Healthy ecosystems are, by definition, about biodiversity. This is the key indicator for the health of the natural capital stocks we share – land, water, minerals, soil and species. In turn, healthy ecosystems support the flow of ecosystem services on which our economies and societies depend. These include supporting services, such as nutrient cycling and crop pollination; provisioning services, such as food and water production; regulating services, such as the control of disease and climate; and cultural services, including spiritual and recreational values. Yet, biodiversity and ecosystem services are often overlooked when decision-makers allocate land and water resources to economic and other activities.
Theory suggests that if people recognize the value of nature to human well-being it should lead to changes in policy, and specifically to increased investments in conservation. On that basis, economic valuation of nature has been relatively well embedded in how WWF and other conservation organisations work on valuing nature over the past decade. But beyond one-off, small case studies, incorporating natural capital into resource- and land-use decisions remains a challenge. Responding to this challenge is also critical to advancing the science on biodiversity and ecosystem service valuation. In this context, the primary research focus for Luc Hoffmann Institute is to build and test stakeholder-led methods for integrating natural capital and ecosystem services in public policy and private decision-making.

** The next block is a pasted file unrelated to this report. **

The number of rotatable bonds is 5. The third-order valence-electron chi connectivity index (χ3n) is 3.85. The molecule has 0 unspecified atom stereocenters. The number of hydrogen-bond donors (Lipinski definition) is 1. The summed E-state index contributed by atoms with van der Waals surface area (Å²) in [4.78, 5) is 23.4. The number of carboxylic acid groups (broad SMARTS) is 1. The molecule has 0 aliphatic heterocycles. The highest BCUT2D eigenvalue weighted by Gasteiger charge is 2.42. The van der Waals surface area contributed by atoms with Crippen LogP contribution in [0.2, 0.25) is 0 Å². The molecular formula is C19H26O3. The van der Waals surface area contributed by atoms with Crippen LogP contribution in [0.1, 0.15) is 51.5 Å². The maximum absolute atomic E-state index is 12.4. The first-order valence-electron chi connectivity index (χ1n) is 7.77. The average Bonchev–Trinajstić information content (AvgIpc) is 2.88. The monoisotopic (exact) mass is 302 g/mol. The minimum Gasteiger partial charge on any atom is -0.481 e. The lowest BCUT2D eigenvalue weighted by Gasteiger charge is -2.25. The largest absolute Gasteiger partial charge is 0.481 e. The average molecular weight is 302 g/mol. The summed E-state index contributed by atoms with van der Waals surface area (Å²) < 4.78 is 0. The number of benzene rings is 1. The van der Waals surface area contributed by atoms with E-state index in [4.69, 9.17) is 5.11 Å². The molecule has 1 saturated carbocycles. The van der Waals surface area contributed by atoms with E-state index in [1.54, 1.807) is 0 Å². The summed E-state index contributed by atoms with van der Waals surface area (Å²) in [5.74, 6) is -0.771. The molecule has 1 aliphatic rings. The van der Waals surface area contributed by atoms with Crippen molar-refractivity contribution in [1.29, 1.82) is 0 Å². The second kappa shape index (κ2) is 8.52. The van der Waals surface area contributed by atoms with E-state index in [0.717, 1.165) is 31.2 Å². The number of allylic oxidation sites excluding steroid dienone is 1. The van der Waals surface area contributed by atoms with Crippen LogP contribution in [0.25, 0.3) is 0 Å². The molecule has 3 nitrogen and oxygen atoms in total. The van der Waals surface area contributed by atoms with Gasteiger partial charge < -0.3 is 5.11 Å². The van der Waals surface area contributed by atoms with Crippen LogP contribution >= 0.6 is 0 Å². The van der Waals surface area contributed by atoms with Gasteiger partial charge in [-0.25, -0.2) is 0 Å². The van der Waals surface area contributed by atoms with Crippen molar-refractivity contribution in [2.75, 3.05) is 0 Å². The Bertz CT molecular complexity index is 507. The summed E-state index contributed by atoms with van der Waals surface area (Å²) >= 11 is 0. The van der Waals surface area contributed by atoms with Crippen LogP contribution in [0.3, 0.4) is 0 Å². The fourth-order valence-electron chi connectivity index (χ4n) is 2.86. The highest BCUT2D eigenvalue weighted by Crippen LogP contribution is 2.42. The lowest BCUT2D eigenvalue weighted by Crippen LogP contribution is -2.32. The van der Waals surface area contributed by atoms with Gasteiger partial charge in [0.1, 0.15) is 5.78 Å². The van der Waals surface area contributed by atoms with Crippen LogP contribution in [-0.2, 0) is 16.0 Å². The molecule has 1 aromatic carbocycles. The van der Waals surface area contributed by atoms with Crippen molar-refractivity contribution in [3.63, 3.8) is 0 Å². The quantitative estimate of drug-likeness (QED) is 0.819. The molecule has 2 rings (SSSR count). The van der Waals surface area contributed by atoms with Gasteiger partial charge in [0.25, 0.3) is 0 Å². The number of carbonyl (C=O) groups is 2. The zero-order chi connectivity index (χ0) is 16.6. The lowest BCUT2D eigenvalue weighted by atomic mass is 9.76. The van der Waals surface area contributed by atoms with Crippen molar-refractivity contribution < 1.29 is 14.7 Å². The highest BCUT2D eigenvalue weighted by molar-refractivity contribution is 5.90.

The NCES research programme builds research around the core principle of internalising the value of nature in public and private sector decision-making. Our goal is to
Innovate on decision making approaches to natural capital and ecosystem service analyses.
We will do this by developing knowledge and products that better define, value and incorporate natural capital into decisions concerning poverty reduction, economic development and the conservation of biodiversity.
The theory of change for the workstream is that opportunities for increasing the use and impact of ecosystem service information in real world decision making requires working with decision-makers to better understand 1) how biodiversity and ecosystem services will change with human action; 2) in turn, how changes in biodiversity and ecosystem services will affect social, economic and other environmental goals; and 3) the governance contexts in which ecosystem service valuation information is to be integrated.
The position of the Luc Hoffmann Institute on the boundary of natural capital advocacy efforts and valuation science gives a unique opportunity to test this theory of change.
The core research questions for the workstream ask:
- What impact has valuing nature had in conservation?
- What actors define the landscape?
- How could the conservation community engage better?
- What methodologies support integration of natural capital and ecosystem services information in decision making?
- What changes when we integrate natural capital and ecosystem services information in decision making?
Contribute innovations on natural capital and ecosystem services in decision making to the conservation science, policy and practice communities.